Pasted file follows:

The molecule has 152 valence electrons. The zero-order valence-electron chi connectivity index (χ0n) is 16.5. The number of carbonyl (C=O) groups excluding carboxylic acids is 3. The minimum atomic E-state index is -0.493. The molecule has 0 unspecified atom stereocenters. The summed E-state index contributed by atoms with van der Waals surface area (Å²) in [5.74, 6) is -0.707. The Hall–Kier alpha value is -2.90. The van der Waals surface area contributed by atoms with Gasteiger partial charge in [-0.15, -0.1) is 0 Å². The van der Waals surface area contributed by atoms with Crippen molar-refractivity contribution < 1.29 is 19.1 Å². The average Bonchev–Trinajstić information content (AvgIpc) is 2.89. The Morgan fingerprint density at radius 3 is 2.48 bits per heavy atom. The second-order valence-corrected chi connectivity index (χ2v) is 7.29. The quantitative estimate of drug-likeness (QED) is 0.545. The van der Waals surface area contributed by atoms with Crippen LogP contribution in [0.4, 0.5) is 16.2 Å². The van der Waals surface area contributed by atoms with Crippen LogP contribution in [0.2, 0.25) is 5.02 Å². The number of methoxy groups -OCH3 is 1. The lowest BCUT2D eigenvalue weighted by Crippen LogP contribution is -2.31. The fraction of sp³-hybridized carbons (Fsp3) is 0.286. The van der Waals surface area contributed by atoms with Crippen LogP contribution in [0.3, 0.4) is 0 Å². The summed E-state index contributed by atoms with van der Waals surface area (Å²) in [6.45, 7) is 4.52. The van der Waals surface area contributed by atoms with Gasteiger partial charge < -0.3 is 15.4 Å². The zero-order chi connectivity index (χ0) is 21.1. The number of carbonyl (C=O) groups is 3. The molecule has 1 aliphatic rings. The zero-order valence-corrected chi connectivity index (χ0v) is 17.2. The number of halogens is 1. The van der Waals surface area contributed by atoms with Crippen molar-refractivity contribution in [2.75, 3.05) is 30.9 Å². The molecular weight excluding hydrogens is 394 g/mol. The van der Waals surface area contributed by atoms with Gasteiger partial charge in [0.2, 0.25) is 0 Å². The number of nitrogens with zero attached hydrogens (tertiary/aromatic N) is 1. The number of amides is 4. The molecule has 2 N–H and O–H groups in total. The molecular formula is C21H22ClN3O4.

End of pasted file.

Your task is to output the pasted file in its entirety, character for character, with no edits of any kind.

The molecule has 152 valence electrons. The zero-order valence-electron chi connectivity index (χ0n) is 16.5. The number of carbonyl (C=O) groups excluding carboxylic acids is 3. The minimum atomic E-state index is -0.493. The molecule has 0 unspecified atom stereocenters. The summed E-state index contributed by atoms with van der Waals surface area (Å²) in [5.74, 6) is -0.707. The Hall–Kier alpha value is -2.90. The van der Waals surface area contributed by atoms with Gasteiger partial charge in [-0.15, -0.1) is 0 Å². The van der Waals surface area contributed by atoms with Crippen molar-refractivity contribution < 1.29 is 19.1 Å². The average Bonchev–Trinajstić information content (AvgIpc) is 2.89. The Morgan fingerprint density at radius 3 is 2.48 bits per heavy atom. The second-order valence-corrected chi connectivity index (χ2v) is 7.29. The quantitative estimate of drug-likeness (QED) is 0.545. The van der Waals surface area contributed by atoms with Crippen LogP contribution in [0.4, 0.5) is 16.2 Å². The van der Waals surface area contributed by atoms with Crippen LogP contribution in [0.2, 0.25) is 5.02 Å². The number of methoxy groups -OCH3 is 1. The lowest BCUT2D eigenvalue weighted by Crippen LogP contribution is -2.31. The fraction of sp³-hybridized carbons (Fsp3) is 0.286. The van der Waals surface area contributed by atoms with Crippen LogP contribution in [0.3, 0.4) is 0 Å². The summed E-state index contributed by atoms with van der Waals surface area (Å²) in [6.45, 7) is 4.52. The van der Waals surface area contributed by atoms with Gasteiger partial charge < -0.3 is 15.4 Å². The zero-order chi connectivity index (χ0) is 21.1. The number of carbonyl (C=O) groups is 3. The molecule has 1 aliphatic rings. The zero-order valence-corrected chi connectivity index (χ0v) is 17.2. The number of halogens is 1. The van der Waals surface area contributed by atoms with Crippen molar-refractivity contribution in [2.75, 3.05) is 30.9 Å². The molecular weight excluding hydrogens is 394 g/mol. The van der Waals surface area contributed by atoms with Gasteiger partial charge in [0.2, 0.25) is 0 Å². The number of nitrogens with zero attached hydrogens (tertiary/aromatic N) is 1. The number of amides is 4. The molecule has 2 N–H and O–H groups in total. The molecular formula is C21H22ClN3O4.